Leonora was the first rehabilitant to be released.  Once her cage was opened she quickly climbed into the trees with 3 year old infant Lamar on her back.  On the islands Leonora was very inquisitive of people and had formed bonds with several of her technicians. Yet once in the forest Leonora was content to stay in the trees and explore her new surroundings, she seemed no longer bothered by people.  But as the weeks went on she seemed to enjoy the presence of people, often following the observers rather than the other way around.  She even came to the ground once to examine a hammock that had just been put up by one of the monitoring team.  She skilfully untied it before going on her way.  Perhaps she was a bit lonely, perhaps she still expected people to give her food like before on the islands – an expectation that must be getting less by the month.

Leonora and Lamar's first step into true freedom in 2012

Leonora and Lamar’s first step into true freedom in 2012

After four months she was already eating lots of different kinds of food, the inner pith of rattan climbers, the sweet inner bark of leguminous trees, termites sucked out of rotten logs.  She had never needed to eat these foods on Kaja island, because she was given enough fruit and vegetables there to keep her well-fed, and yet she had explored and tried everything on the island.  An orangutan’s inquisitive nature gives them a good chance of survival in the wild.  And here she was four months later teaching her young son how to access these fallback foods that will be needed when fruit stocks become low in the dry season.

She didn’t eat everything, however, indeed one of the best fruits, wild durian, is encased in a spiny shell and Leonora seemed unsure how to get inside it.  She resorted to picking up the cracked-open fruits from the forest floor instead!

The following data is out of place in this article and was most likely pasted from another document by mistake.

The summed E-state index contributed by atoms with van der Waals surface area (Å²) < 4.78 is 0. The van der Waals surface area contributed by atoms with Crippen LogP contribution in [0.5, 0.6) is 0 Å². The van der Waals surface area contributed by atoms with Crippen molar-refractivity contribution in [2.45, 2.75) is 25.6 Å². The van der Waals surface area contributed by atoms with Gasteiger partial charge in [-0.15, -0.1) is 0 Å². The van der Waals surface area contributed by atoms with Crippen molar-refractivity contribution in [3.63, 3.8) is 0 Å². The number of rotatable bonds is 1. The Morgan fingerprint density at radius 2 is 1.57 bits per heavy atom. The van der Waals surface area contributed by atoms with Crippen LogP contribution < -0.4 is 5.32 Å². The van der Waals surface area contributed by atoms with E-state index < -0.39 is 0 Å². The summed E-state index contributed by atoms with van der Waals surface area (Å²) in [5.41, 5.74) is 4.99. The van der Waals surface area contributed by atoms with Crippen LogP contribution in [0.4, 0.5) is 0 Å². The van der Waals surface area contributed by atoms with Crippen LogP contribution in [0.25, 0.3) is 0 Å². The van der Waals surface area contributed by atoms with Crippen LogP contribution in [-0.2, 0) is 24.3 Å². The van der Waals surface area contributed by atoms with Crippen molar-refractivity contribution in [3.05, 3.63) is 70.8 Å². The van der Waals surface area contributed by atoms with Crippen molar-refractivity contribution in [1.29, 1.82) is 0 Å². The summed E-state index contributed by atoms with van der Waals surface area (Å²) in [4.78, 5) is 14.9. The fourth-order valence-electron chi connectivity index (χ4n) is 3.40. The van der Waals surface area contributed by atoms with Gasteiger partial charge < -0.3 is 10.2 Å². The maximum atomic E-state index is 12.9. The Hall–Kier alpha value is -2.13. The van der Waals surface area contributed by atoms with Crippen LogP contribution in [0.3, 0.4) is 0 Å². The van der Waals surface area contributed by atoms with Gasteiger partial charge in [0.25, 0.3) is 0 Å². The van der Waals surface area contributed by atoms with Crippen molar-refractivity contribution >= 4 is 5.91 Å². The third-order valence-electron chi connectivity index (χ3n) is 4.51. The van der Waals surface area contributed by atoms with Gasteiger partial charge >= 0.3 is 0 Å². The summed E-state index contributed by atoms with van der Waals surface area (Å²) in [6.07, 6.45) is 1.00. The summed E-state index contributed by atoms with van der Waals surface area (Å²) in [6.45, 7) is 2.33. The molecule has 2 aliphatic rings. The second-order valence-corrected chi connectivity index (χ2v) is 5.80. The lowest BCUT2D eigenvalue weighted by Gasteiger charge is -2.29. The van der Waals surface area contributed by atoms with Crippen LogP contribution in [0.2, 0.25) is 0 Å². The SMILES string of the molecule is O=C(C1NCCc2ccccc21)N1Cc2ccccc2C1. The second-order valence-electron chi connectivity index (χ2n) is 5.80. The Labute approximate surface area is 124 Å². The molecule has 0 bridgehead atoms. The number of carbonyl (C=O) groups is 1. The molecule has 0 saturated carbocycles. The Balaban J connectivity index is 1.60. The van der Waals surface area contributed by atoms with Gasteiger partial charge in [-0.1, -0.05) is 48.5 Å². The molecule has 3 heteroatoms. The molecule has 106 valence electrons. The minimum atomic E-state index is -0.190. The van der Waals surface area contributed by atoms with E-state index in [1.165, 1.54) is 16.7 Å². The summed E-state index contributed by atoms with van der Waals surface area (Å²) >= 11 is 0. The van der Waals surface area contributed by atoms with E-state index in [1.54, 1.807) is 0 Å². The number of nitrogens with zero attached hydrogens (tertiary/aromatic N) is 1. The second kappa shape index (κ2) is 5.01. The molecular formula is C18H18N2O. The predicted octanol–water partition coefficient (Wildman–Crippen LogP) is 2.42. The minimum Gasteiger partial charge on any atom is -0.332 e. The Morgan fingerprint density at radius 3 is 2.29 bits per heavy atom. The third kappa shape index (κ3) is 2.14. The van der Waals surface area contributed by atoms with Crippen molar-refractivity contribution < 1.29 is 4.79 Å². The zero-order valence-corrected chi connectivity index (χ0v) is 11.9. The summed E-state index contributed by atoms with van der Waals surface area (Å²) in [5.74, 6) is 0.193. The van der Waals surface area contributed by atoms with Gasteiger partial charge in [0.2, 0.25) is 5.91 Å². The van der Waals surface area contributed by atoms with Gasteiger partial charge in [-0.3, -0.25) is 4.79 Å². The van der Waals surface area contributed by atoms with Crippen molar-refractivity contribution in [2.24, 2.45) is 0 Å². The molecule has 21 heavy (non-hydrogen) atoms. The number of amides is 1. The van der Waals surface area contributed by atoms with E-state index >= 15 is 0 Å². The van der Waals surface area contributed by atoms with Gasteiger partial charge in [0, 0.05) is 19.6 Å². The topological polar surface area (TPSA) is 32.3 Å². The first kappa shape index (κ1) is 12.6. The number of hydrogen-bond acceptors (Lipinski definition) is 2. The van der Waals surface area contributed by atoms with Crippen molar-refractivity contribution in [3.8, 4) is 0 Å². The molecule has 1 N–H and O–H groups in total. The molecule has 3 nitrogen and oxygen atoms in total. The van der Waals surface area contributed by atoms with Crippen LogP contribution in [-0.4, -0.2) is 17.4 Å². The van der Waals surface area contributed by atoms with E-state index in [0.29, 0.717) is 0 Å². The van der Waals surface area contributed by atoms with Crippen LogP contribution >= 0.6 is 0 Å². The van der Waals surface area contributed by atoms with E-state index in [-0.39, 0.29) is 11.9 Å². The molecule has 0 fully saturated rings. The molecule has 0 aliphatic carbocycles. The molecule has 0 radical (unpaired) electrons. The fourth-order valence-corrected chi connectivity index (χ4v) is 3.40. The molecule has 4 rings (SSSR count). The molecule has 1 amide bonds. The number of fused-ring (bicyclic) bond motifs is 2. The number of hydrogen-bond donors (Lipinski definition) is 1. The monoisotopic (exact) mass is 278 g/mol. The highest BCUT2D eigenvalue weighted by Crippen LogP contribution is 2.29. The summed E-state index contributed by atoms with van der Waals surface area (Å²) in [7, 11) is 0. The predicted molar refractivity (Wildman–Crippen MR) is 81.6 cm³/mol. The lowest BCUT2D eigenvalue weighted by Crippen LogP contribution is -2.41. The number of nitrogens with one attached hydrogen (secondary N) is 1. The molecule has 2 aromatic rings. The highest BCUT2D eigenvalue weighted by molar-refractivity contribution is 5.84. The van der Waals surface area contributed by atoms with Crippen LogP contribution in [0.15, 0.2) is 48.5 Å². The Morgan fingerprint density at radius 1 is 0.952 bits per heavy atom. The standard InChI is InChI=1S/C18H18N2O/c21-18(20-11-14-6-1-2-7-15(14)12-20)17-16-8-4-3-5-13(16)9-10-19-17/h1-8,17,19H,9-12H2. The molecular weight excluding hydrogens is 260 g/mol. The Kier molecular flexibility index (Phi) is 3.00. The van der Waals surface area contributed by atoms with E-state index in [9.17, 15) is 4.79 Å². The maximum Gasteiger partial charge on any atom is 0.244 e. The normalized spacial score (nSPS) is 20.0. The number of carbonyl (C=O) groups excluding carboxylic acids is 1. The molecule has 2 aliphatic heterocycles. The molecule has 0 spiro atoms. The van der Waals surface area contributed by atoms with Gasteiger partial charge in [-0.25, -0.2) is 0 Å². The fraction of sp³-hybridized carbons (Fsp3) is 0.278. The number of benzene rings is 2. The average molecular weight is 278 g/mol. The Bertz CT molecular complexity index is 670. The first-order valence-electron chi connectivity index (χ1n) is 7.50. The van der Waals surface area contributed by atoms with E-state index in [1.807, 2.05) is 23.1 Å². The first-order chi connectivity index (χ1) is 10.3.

After six months Leonora had lost a little excess weight, but was still healthy, and her hair had thinned – probably because long hair gets torn out in the dense and spiny rainforest.  Lamar meanwhile had become very independent, rarely suckling, moving freely and always quick to shake branches and kiss-squeak at the monitoring team if they come too close.  It is great to see that the infants of the tame adults are keeping their wild nature.  He has even thrown branches on occasion! At three and a half years old Lamar is trying out lots of fruits and has started practising making his own nests.  Sometimes these are very good, but he always sleeps with his mother.

Now one year on, Leonora and Lamar rarely seem to notice the monitoring team.  We only see them once a month now, whilst we focus on the new arrivals, and they are very content in the forest.  They are still learning, especially Lamar, but there are now plenty of other orangutans living near them to share experiences and knowledge with. We are delighted by the progress they have made.

Emen and Embong

Emen was released fourth on that November day almost one year ago.  Emen was a little older and slower than Leonora, and she had lost four fingers on her right hand making it harder for her to move around the forest.  She was perhaps not as ready for the sharp transition from island life to the vast jungle and this showed during her first month.  She started off by following Leonora around, and when Leonora wanted some space she stayed on her own, not moving too far.  After 10 days we found her lying ill on the ground, and the next day she climbed high into a tree where she stayed for the next three days.  As shown on the BBC documentary, we decided to intervene and send her some food on a pulley, to make sure her son Embong wasn’t becoming malnourished.  Although an adult orangutan can go many days without food, we were much more concerned about the infant.  Three days after the food supply, Emen left the tree and we saw her eating wild fruits again.  We think that she had eaten something a little poisonous, perhaps a wild nutmeg or some other fruit that doesn’t occur on Kaja island.  This trial and error method of learning about their new environment is going to be inevitable for all our orangutans.